Wednesday, October 5, 2011

Musings on the Notion that Schizophrenia is Biological



Theory and Method:

My problems with the argument that schizophrenia is biological are primarily methodological and theoretical.

I make several assumptions all of which, I think, are empirically grounded:
--human biology is dynamic. As Darwin noted morphology can be changed by the environment. And as analysis is showing environmental factors like pollution can and do change human DNA.
--human social and cultural life is dynamic (historical).
--interaction is at the heart of all life on this planet (biology meets environment and in some cases society and culture).
--statistical analysis is static even when those statistics have a longitudinal dimension to them. Both the contemporary and longitudinal dimensions of statistical analysis are, at best, only snapshots in time and space. As such they do not and cannot capture the interactional and dynamic aspects of human life.
--the notion that schizophrenia is biological in etiology or origin is static because no evidence has, or probably ever can be, offered which shows that schizophrenia has existed across historical time and across geographic space. Analogies such as the one which equates the shaman of the past with the schizophrenics of today or which equates dementia praecox (being out of one's mind) are not conclusive or particularly compelling. They are simply analogies, and perhaps not quite compatible analogies.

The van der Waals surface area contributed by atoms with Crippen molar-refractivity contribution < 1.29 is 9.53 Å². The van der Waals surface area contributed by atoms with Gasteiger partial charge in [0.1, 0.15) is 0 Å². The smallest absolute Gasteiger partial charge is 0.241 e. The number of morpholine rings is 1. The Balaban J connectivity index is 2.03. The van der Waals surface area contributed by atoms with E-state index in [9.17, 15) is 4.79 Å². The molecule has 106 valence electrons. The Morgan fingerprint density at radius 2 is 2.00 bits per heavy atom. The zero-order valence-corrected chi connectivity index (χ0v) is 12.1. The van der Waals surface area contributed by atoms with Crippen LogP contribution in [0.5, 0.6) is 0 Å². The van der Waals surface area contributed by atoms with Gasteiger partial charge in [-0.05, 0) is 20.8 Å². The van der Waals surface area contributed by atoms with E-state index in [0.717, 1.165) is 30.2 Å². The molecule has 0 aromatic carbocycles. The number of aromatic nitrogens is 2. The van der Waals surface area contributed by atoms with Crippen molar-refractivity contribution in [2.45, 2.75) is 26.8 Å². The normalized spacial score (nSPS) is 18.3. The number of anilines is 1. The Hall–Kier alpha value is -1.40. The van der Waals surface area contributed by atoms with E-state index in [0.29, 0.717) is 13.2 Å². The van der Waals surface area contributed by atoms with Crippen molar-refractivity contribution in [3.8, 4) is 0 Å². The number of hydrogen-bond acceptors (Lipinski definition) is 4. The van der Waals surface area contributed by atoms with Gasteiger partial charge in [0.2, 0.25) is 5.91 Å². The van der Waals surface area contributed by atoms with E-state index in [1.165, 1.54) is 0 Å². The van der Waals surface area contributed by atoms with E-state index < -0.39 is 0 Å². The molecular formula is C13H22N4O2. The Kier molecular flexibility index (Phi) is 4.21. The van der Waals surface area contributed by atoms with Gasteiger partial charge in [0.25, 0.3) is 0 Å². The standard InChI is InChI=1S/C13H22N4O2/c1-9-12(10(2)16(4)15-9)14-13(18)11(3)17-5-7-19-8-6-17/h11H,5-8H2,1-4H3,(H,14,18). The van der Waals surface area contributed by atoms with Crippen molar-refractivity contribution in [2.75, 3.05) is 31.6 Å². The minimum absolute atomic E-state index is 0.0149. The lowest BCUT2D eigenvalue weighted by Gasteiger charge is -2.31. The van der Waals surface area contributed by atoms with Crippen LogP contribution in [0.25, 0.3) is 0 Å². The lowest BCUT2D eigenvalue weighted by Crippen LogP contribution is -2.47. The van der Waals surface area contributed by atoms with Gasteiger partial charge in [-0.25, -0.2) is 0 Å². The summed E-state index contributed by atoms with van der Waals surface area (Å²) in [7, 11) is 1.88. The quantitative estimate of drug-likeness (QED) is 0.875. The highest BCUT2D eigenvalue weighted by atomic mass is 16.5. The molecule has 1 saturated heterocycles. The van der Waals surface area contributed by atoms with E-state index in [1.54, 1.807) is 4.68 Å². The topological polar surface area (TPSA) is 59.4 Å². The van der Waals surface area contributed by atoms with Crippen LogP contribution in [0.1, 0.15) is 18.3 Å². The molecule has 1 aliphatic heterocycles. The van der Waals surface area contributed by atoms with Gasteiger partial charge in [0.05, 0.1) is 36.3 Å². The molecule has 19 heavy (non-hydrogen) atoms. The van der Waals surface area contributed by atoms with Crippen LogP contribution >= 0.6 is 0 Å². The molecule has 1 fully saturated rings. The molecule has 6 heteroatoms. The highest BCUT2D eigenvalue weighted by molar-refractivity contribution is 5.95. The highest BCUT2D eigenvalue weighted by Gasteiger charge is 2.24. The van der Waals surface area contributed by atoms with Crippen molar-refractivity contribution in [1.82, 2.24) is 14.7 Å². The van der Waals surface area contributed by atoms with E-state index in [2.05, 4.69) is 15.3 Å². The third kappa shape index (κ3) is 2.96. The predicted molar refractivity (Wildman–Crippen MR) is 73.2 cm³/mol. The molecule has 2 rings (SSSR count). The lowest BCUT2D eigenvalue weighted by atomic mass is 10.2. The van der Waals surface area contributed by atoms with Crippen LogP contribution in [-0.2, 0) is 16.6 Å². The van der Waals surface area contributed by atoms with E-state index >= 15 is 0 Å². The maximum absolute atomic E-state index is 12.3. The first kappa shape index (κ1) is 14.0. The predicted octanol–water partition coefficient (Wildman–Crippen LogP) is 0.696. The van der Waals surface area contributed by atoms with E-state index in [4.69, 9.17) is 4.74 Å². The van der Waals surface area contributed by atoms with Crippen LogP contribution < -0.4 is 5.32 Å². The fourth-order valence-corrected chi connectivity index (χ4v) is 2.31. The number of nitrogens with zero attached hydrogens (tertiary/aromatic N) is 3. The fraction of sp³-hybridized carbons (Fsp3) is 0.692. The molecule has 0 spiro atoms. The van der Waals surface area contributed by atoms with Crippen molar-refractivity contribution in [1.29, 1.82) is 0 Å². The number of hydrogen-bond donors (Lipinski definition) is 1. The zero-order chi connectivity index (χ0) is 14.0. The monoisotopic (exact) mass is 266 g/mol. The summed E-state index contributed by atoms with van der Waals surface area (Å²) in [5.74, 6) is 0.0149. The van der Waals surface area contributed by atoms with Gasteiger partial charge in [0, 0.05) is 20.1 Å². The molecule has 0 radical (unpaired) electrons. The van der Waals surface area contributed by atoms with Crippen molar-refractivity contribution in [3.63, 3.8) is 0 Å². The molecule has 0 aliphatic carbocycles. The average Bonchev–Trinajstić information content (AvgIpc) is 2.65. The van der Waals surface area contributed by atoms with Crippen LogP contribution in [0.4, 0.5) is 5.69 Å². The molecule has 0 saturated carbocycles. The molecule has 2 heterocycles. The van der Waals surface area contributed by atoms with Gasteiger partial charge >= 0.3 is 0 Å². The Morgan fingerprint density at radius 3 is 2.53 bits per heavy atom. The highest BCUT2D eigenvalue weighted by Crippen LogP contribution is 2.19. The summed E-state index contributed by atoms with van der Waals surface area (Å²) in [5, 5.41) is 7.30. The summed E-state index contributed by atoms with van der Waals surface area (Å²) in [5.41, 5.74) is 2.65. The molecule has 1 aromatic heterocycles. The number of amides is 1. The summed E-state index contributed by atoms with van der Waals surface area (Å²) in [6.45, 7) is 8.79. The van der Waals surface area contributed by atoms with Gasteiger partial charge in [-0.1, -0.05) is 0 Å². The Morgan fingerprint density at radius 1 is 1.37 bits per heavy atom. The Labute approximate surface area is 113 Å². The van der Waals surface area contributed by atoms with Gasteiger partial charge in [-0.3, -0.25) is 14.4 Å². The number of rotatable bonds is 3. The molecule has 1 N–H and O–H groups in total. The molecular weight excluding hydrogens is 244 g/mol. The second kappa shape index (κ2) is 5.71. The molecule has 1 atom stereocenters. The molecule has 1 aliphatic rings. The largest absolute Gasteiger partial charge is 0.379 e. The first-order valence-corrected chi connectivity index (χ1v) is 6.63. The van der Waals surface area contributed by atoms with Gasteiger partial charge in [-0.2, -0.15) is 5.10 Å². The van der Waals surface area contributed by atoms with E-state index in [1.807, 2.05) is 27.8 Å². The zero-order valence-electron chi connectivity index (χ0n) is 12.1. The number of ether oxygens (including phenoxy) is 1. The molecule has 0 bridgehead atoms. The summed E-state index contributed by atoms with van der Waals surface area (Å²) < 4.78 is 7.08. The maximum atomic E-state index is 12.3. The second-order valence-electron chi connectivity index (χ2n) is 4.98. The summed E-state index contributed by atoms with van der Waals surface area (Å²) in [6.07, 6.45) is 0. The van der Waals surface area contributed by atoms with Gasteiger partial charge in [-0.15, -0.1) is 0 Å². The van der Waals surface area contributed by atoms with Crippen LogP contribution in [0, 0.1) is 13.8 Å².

--schizophrenia clearly has social and cultural components to it because contemporary schizophrenics from Christian cultures express their schizophrenia in language. Christian schizophrenics, for instance, maintain that the Christian god and the Christian Satan are pulling their strings. Language, of course, is an aspect of culture.
--raised serotonin levels are equally explainable as the end product of environment changing biology or as factors associated universally across time and space with schizophrenia. Is the raised heartbeat associated with fear the product of biology or the product of an environment full of dangerous predators? Which came first, the chicken or the egg? Any argument for the universality of schizophrenia has to show that schizophrenia has been around in all times and all places.
--the studies of schizophrenia by psychologists and psychiatrists are static snapshots in time and space. They are the psychological equivalent of Chomsky’s notion that one specific language speaker in a particular time and place can tell you everything you need to know about language in general. These assumptions are highly problematic from a historical point of view. As such these perspectives do not and cannot capture the interactional and dynamic dimensions of human life.
--are biology is destiny arguments the new secular version of Calvinist determinism?

In order to argue that schizophrenia is cross-cultural and trans-historical the analyst has to produce sound cross-cultural and trans-historical evidence for the existence of schizophrenia. I haven’t seen any such evidence though I could be missing something.

Practise: A Case Study: